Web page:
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JAMA. 1990 Jul 4;264(1):48-53.

Chronic fatigue. A prospective clinical and virologic study.

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Department of Medicine, University of Washington School of Medicine, Seattle.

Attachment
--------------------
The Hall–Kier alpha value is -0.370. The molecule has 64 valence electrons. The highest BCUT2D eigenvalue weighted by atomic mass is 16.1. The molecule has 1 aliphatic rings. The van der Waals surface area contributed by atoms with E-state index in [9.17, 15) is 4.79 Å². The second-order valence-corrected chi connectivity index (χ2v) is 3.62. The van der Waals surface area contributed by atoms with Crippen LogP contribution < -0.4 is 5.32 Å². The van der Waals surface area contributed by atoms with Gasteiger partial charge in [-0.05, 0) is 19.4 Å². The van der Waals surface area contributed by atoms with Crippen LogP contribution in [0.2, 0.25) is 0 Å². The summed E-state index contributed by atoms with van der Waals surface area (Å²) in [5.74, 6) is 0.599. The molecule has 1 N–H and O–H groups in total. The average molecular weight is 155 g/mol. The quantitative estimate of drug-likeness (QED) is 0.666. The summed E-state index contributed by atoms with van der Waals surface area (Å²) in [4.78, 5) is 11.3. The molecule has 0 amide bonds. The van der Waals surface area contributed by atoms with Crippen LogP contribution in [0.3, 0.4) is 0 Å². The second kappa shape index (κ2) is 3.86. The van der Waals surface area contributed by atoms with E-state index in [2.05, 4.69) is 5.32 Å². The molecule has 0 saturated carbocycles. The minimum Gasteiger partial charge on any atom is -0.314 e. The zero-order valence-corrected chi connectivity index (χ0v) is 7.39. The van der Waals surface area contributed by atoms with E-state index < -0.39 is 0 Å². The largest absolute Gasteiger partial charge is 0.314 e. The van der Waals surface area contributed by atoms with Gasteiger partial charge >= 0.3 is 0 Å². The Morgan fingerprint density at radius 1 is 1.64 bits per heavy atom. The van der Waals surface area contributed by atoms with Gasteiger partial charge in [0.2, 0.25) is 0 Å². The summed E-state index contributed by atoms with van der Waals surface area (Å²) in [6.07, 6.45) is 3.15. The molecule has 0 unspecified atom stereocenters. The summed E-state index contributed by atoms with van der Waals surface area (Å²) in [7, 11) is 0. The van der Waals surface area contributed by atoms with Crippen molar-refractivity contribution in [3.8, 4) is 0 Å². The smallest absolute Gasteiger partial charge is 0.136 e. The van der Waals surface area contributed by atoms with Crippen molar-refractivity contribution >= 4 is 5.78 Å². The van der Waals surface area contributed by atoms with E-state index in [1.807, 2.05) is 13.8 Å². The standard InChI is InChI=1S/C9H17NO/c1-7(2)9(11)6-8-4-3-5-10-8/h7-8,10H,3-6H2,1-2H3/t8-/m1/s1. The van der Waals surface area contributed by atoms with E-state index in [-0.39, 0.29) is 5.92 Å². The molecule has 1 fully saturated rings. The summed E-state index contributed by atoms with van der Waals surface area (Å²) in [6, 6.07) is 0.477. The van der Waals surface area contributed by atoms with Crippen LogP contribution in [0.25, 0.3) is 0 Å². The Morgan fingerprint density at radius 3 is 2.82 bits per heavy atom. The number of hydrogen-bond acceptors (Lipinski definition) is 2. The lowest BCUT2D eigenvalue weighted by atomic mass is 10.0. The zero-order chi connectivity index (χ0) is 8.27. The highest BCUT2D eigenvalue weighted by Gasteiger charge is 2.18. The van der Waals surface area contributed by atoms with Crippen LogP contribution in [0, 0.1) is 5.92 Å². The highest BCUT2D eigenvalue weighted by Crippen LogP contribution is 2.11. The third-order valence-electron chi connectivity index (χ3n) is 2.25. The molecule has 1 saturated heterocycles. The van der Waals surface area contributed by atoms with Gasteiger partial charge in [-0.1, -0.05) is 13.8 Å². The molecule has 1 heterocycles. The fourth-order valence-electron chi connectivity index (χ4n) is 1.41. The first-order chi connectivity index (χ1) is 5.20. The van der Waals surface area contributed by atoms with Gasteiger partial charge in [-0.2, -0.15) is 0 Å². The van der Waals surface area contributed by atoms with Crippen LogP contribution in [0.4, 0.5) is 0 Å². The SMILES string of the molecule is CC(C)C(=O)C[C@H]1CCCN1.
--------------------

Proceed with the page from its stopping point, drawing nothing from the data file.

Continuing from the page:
To evaluate the clinical and virologic course of patients with chronic fatigue who had elevated Epstein-Barr virus (EBV) titers, we prospectively followed up 26 patients with serial cultures for EBV in blood and saliva and serial EBV serologic and clinical and psychiatric evaluations, and we compared these results with those for healthy controls. The frequency of isolating EBV in blood or demonstrating EBV infection by in situ hybridization in blood lymphocytes or in saliva was similar in patients and controls. The prevalence and titers of antibody to human herpesvirus type 6 were also similar in the two populations. Patients with chronic fatigue did demonstrate higher in vitro natural killer activity and lower in vitro interleukin 2 production than controls, and patients had a high frequency of DSM-III depressive illness. Over 50% of patients with chronic fatigue improved over the course of follow-up. Improvement was not associated with any discernible change in titers of EBV proteins. No evidence of ongoing EBV infection with either transforming or nontransforming strains was demonstrated in this population of patients with chronic fatigue. Clinically, most patients gradually improve over time.

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